3. Poor Follow Up: Do you apologize often for taking a long time to follow up?  Not only does that send a very poor message, but it likely reveals a much deeper issue you have such as poor time management, disorganization, or inability to manage areas of your business effectively.  And people REALLY don’t like doing business with those kinds of folks.
Do you want to be known as the person who almost always remains true to their word?  Or do you want to be THAT person who commits to something, and people who know them roll their eyes because they know you will likely NOT follow through?  Being seen as reliable ensures people see you as a “Go-to” take charge kind of person who they can do business with.
4. WIIFM Practitioner: The sad truth is most human beings are selfish creatures (it’s in a our nature) who worship at the temple of “WIIFM.”
You may have heard of WIIFM… “What’s in it for me?”  Most of us can spot those people a mile away, and are turned off by such behavior.
For example when you are networking, rather than looking at the experience of meeting new people as an arduous (and awkward) task of cultivating “leads” to sell to (acting like a hunter) take a page from the farmer playbook.
Plant seeds by bringing value to your relationships.  In the professional business networking organization ‘Business Networking International’ they teach you that “giver’s game.”
Try bringing people together, by making introductions.  People who focus on helping others and bringing people together are seen more favorably and others will gravitate towards them.
5. Not Having an Agenda: While we all have “agendas” or goals and purposes in our dealings with others, we often fail to provide people with actual agendas.
You should get into the practice of always providing an agenda when you schedule meetings with people.  Not using agendas for meetings and calls is a tremendous lost opportunity. By providing agendas you can maximize meeting time, help others prepare for conversations with you, do necessary research, have answers, and generally know what your desired outcomes are.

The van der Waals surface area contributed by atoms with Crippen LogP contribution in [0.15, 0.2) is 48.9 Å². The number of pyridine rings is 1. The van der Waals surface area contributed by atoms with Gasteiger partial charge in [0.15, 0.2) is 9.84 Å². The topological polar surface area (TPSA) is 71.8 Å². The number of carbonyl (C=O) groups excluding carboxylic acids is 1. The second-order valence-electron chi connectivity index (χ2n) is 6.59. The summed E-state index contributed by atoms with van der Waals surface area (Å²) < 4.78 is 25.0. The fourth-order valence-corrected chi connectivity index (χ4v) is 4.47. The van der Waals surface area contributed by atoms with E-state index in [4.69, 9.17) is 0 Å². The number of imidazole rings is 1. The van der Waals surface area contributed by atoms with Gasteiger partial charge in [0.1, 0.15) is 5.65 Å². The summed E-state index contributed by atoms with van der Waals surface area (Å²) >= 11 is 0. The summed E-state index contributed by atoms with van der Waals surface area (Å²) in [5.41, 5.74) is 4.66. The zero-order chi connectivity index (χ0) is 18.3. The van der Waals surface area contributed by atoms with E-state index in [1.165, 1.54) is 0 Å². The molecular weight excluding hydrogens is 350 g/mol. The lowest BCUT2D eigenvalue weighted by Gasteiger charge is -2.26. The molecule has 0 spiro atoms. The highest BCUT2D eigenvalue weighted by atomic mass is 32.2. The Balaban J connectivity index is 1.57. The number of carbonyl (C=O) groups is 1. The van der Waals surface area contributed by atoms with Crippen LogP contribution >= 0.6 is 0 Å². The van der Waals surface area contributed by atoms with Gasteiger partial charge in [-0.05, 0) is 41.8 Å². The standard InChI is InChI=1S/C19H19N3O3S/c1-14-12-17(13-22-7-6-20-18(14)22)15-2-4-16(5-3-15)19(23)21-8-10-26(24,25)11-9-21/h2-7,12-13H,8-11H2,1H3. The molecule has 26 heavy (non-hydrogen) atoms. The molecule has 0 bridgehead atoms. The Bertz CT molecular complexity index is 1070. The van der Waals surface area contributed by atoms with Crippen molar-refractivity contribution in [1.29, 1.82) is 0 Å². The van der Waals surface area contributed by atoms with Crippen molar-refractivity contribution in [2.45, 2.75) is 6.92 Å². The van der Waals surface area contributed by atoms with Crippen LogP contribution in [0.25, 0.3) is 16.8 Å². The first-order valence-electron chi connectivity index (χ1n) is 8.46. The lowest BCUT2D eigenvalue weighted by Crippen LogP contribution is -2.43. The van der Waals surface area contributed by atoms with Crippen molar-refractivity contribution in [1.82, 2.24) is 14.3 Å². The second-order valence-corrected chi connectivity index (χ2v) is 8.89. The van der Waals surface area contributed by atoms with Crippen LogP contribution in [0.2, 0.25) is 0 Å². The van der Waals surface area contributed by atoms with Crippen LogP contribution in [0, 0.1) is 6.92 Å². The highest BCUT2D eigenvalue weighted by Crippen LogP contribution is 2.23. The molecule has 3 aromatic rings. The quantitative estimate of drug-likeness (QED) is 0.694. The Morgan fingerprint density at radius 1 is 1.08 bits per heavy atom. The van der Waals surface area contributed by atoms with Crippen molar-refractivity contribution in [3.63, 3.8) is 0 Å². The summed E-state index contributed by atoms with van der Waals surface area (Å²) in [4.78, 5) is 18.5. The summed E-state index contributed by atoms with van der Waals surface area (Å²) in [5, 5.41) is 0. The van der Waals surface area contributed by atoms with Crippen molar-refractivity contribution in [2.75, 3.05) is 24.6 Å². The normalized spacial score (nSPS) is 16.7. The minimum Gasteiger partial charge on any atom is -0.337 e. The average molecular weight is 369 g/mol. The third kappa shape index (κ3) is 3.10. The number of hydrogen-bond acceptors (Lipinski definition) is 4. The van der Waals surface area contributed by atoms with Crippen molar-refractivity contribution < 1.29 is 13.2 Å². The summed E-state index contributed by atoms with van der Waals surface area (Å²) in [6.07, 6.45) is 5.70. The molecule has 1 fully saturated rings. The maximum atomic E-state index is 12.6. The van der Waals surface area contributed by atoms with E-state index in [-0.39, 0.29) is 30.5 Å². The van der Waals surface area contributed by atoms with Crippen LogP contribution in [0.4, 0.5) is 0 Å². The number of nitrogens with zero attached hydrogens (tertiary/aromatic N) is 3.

6. Last Minute Cancellations: Look, it is a fact of life in this fast paced world with so many work-life balance challenges we can get overwhelmed, over-extended, and struggle to manage our schedules.  Sometimes, you have to cancel on people. when you know you cannot honor scheduling commitments it always helps to give people as much heads up as possible, and if you need to cancel, then it is your responsibility to provide make up dates and times.
And this leads me to the next act of unprofessionalism…
7. Not Apologizing: Look, it is always a good practice to simply say “you’re Sorry” when you have to cancel/reschedule.  Don’t make excuses. We all have them.  Simply say “I’m sorry” and suggest reschedule dates.
8. Procrastination: This is a tremendously dangerous self-inflicted wound. By putting off the unpleasant tasks we create a ripple out effect by creating chaos, scheduling challenges, missing deadlines. Break up daunting projects into manageable parts, and start early to give yourself ample time, esp. when you hit a roadblock midway through the task/project or get bombarded with other unexpected tasks.
9. Being Insincere: Nowadays with online communication including chat and “social” media, it is easier than ever to be someone else online. But when you misrepresent yourself, you are not building an accurate reputation.  When people meet you “face-to-face” they will be turned off that you misrepresented yourself.  That creates ill-will and can destroy your brand.